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Green Deal ‘far too ambitious’ and ‘poorly implemented’

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The Green Deal was “far too ambitious” in its policy aims and was a good idea that was “poorly implemented”, an Energy and Climate Change Select Committee hearing has heard.

The select committee heard evidence from a variety of industry stakeholders this morning on the subject of energy efficiency and demand reductions measures, and the damning indictment on the now-axed Green Deal was given by David Princep, environmental health consultant for the Residential Landlords Association.

Princep concluded that as a ‘pay as you save’ financial product the Green Deal was only ever going to be attractive for a niche audience and, as a result, its targets as a policy were “far too ambitious in hindsight”.

Peter Fleming, leader of Sevenoaks District Council and member of the Local Government Association’s environment, economy, housing and transport board, revealed that 85% of local councils received little or no demand for the Green Deal from local residents, highlighting how poorly it was received by the general public.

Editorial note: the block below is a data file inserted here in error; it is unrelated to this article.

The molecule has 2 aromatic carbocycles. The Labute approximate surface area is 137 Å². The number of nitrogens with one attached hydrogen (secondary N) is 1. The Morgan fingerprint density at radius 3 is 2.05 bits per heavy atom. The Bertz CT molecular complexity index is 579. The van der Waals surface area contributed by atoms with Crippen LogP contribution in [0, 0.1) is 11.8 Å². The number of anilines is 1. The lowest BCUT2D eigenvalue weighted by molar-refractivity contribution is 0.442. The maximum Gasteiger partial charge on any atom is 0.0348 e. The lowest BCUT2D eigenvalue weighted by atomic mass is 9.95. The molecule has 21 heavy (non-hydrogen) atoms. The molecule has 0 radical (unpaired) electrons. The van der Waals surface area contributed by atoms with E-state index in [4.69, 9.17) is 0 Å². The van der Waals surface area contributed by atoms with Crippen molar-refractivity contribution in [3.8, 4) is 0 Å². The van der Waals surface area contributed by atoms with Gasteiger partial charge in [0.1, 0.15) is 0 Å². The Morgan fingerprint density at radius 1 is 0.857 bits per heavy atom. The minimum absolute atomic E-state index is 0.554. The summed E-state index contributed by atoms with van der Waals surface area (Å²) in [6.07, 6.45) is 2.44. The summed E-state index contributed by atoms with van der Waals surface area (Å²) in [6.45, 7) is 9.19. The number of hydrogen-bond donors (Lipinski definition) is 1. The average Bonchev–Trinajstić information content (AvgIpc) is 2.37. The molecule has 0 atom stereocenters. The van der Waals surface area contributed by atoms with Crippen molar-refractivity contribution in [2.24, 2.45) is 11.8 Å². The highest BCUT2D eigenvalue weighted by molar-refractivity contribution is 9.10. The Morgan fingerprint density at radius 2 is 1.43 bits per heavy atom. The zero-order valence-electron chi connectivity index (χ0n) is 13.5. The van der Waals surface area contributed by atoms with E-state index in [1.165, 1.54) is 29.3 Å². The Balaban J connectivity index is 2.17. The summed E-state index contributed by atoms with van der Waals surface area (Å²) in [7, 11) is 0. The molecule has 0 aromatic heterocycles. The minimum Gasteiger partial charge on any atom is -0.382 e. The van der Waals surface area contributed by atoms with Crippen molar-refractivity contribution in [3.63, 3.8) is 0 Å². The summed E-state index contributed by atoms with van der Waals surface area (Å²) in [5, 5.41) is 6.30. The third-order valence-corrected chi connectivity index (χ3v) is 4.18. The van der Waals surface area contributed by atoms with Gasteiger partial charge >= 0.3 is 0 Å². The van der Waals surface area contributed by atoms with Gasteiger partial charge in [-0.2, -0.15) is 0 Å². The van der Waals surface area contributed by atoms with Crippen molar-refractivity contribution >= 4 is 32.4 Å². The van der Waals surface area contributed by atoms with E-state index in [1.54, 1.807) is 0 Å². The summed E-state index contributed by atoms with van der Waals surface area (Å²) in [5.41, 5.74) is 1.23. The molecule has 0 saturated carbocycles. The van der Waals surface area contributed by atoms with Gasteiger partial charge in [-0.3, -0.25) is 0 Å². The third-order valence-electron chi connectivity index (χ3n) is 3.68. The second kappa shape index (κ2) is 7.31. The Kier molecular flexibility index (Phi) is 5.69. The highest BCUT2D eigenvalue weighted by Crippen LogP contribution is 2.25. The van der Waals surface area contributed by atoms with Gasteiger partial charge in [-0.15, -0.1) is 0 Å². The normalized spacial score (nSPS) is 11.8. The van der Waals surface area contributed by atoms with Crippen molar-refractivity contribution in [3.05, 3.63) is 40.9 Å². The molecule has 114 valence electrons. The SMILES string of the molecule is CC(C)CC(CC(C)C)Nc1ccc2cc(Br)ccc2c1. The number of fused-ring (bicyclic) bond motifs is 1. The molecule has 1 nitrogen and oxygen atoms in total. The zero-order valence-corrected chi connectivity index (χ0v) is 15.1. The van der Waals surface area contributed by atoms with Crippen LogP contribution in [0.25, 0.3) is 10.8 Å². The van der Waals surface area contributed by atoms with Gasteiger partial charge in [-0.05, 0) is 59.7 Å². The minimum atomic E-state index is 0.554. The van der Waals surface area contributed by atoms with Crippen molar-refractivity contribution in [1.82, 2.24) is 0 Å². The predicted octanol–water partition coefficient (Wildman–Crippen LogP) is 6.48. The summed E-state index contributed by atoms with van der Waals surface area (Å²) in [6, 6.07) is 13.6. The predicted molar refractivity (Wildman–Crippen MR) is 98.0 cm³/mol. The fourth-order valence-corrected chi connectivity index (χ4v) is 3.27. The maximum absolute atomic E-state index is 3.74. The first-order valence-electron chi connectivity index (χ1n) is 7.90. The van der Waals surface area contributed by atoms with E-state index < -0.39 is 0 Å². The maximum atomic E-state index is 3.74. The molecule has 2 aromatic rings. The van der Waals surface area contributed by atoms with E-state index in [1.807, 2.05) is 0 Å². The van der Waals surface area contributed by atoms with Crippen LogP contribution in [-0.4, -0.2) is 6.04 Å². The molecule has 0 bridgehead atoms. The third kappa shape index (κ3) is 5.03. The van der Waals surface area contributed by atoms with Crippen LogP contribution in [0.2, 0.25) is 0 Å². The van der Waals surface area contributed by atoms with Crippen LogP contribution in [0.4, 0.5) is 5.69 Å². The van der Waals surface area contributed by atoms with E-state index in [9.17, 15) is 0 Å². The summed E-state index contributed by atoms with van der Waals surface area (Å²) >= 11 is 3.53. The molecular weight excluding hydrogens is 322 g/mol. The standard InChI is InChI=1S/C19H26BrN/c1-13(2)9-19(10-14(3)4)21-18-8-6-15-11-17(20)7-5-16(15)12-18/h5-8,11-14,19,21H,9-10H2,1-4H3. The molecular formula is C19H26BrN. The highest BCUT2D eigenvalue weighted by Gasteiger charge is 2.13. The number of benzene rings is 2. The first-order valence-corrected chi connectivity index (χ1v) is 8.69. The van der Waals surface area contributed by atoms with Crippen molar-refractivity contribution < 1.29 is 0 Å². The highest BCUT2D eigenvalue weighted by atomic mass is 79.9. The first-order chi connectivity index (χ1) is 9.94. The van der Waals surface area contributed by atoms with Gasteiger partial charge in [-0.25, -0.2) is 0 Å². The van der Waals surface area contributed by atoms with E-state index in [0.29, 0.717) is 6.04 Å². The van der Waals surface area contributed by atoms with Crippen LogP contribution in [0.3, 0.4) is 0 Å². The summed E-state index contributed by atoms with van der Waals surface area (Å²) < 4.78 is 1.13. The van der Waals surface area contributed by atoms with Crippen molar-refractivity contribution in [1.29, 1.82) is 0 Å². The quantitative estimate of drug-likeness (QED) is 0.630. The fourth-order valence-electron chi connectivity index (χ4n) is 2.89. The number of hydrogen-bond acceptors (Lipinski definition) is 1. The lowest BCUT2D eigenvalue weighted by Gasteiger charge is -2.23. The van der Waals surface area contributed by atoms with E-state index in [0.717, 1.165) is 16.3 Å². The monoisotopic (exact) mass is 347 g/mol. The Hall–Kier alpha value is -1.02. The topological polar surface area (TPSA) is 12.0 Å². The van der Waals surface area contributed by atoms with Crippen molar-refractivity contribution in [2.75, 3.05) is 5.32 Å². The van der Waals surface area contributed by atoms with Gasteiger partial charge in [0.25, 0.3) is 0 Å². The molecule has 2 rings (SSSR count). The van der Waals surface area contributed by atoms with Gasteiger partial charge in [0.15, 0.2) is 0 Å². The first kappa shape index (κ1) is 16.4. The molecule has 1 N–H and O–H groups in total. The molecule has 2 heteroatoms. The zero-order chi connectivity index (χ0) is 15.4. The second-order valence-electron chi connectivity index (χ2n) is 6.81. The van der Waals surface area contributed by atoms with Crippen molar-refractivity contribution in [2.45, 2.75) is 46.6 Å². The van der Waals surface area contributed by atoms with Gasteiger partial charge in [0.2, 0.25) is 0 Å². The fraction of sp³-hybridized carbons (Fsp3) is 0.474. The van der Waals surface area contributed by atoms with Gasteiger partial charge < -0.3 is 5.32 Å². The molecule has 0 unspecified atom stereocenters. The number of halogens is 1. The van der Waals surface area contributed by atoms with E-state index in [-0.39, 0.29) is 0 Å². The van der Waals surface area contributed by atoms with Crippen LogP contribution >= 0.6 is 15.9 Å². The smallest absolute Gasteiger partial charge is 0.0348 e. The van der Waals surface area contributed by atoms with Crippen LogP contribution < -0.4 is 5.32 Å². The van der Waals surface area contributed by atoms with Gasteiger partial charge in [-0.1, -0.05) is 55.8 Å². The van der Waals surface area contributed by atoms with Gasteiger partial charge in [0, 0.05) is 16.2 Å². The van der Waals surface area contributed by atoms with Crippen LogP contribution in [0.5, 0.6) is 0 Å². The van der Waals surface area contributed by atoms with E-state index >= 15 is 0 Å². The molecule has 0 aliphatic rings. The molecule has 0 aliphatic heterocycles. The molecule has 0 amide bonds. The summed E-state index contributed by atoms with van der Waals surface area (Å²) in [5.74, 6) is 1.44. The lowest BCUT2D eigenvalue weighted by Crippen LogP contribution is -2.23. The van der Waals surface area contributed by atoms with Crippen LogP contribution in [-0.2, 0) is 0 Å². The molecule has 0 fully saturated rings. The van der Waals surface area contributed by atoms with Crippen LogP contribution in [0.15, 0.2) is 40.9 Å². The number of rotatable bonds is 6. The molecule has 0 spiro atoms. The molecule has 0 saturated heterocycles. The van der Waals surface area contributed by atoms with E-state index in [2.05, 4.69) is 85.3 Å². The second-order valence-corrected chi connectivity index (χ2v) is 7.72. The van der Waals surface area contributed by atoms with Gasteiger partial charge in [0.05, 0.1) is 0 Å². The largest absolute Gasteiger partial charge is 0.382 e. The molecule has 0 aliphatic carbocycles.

Fleming compared this to the comparative success of the Warm Front programme, which provides up-front grants for insulation or heating improvements and which Fleming said offered far more flexibility than the Green Deal.

Joanne Wade, director at the Association for the Conservation of Energy, agreed, claiming that the Green Deal was a hard sell for installers because, due to the nature of the scheme, customers had little idea of the eventual cost.

Wade said that the long repayment terms associated with the financial package had put potential customers off and urged that its replacement, which energy secretary Amber Rudd has said would be forthcoming early next year at the latest, would need to offer customers “much more freedom” over the terms of the deal.  

This morning’s evidence largely tallies with previous select committee hearings on the subject, during which Energy Savings Trust chief executive Philip Sellwood concluded that the Green Deal had “run its course” and any mention of it had become “toxic”.

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